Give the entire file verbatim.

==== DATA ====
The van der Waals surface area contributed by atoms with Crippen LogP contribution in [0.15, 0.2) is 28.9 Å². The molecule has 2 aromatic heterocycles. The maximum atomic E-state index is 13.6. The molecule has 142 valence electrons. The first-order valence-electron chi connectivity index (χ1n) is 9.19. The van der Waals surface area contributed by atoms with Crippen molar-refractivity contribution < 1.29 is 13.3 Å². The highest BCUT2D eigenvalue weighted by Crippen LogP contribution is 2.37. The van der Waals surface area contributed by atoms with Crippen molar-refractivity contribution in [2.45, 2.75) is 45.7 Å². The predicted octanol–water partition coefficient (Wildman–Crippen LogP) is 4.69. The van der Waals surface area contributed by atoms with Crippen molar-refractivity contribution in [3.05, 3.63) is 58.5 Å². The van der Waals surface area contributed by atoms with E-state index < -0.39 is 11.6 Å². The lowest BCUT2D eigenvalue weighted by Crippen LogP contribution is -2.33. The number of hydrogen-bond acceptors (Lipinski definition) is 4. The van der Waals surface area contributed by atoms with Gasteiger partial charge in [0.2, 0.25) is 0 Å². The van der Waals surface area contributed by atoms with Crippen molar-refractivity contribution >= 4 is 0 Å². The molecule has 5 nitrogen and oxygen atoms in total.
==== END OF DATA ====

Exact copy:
The van der Waals surface area contributed by atoms with Crippen LogP contribution in [0.15, 0.2) is 28.9 Å². The molecule has 2 aromatic heterocycles. The maximum atomic E-state index is 13.6. The molecule has 142 valence electrons. The first-order valence-electron chi connectivity index (χ1n) is 9.19. The van der Waals surface area contributed by atoms with Crippen molar-refractivity contribution < 1.29 is 13.3 Å². The highest BCUT2D eigenvalue weighted by Crippen LogP contribution is 2.37. The van der Waals surface area contributed by atoms with Crippen molar-refractivity contribution in [2.45, 2.75) is 45.7 Å². The predicted octanol–water partition coefficient (Wildman–Crippen LogP) is 4.69. The van der Waals surface area contributed by atoms with Crippen molar-refractivity contribution in [3.05, 3.63) is 58.5 Å². The van der Waals surface area contributed by atoms with E-state index < -0.39 is 11.6 Å². The lowest BCUT2D eigenvalue weighted by Crippen LogP contribution is -2.33. The number of hydrogen-bond acceptors (Lipinski definition) is 4. The van der Waals surface area contributed by atoms with Gasteiger partial charge in [0.2, 0.25) is 0 Å². The van der Waals surface area contributed by atoms with Crippen molar-refractivity contribution >= 4 is 0 Å². The molecule has 5 nitrogen and oxygen atoms in total.